In the Long-ago, people were less wise than us, it is said. I am not certain I believe this, for they were able to make The Book and much else that is a mystery to us now.

But they were careless, that we do know. This is a tale of carelessness and two brothers.

The elder brother, Ahann, had waited all his life to claim his parents’ land for farming. The old man had left fields fallow every year. He had learned over a long life of farming to guess well at what would be a rainy season and what would not be, and he planted seeds that matched the pattern he saw coming in the weather. The mother had stopped her childbearing with two boys because any more would have eaten up the crops and left little for them to trade at market or to the traders. And so the four of them lived a good life, comfortable but not rich, and they farmed their happy piece of land.

When then old man died, and the old woman was so old she was tired of arguing, Ahann thought he had an idea of how to make them rich. He planted all the lands the first year he was in charge, leaving none fallow. 

The younger brother, Onder, was doubtful, and remembered what his father used to say: “So much, and no more.” But he was younger, and so he went along for now. And they did have a better crop and made more in trade. They made so much they were able to pay for the fifth daughter of a large neighbor family to come and help with the housework and cooking, so their mother could rest her weary body more hours and do nothing more than care for the chickens and cow.

The second year, Onder said, “I think this year may be dry. We should plant the dry-grains Father always did. So much, and no more.”

Ahann said, “Brother, I am going to dig a new well so deep that if it is a dry year, we can still water crops. Sweet peppers, tomatoes and peas trade for more. We will plant those.”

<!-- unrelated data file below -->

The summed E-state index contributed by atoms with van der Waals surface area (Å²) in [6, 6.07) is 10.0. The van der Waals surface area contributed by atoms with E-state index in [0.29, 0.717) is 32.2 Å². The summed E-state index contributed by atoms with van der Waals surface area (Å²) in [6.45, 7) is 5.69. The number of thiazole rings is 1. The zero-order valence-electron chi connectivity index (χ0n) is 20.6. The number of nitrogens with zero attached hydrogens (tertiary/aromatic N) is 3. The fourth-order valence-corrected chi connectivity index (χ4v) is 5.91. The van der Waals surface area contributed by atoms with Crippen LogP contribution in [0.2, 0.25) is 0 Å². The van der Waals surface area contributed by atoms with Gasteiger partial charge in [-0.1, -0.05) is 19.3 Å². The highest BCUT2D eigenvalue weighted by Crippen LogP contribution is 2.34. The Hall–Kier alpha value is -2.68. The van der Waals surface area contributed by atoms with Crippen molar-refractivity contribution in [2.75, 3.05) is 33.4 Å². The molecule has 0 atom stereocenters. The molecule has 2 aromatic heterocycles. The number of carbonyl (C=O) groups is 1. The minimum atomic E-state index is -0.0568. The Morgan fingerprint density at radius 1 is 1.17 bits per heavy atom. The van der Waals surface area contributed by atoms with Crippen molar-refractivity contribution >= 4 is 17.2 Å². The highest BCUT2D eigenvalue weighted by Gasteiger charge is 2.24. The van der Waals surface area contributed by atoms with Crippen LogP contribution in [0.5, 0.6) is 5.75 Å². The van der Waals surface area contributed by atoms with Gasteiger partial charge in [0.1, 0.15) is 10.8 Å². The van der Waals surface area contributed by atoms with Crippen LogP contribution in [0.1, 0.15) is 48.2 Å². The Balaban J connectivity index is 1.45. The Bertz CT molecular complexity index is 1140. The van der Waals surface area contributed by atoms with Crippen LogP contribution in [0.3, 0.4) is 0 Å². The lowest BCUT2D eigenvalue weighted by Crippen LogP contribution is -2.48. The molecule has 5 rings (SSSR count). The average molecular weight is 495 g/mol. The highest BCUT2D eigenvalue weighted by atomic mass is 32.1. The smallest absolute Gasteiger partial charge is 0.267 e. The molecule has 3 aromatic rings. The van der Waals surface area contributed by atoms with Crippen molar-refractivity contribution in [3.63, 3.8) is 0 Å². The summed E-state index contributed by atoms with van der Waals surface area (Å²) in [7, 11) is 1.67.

Onder said, “But they are thirsty crops. What if we use too much water?”

“Then we dig deeper,” said Ahann, with a big grin.

Onder wasn’t as certain, and he thought their father would say, “Take so much, and no more.” But as he was younger, he went along.

And that year, they made more in trade then ever before. They all were able to purchase a third set of clothes, made by the best tailor in town, a man who happened to love tomatoes. These clothes were only good for wearing to town, for meetings and dances, but they were hung with pride on new hooks set into the walls of their little home, even the hooks ordered new from the smithy.

The third year, Ahann said, a month before planting would begin, “We are going to cut down both the woodlots now.”

Onder was shocked. “But how will we keep the house warm, or the barn? Mother feels the cold more with every year, and if we want milk and cheese and butter, the cow must be kept warm. If we want to plow and reap, we can’t let the horses freeze.”

Ahann said, “No matter. We can trade for wood next year. Many people have a second woodlot and will trade with us. I want those fields planted with fruit--redberries and blueberries and bearberries.”

Onder was not so sure, and he remembered his father’s words again: so much, and no more. But Ahann sounded so very enthusiastic, he went along. And, Onder had to admit, his new set of clothes had turned the heads of more than one girl in town. So again, he deferred to his older brother, and with the trade of extra canned tomatoes, they got the helper-girl’s older brother out there and in two weeks took down two hundred trees. The good work horses helped them pull out half the stumps before they had to stop for planting.

That year, the crops were even larger, and trade was better still. The helper girl moved in, and they added a small room onto the house for her, so she was happier than she had been at her crowded home and was a cheerful helper for their aging mother, taking over most of the animal care, as well.

The next winter, just the two of them finished clearing the last woodlot and splitting the wood for the stoves. They hadn’t had to trade for heating wood yet, as Ahann pointed out. “So everything we plant is clear profit for now,” he said. “We can even try to buy more land from someone else.”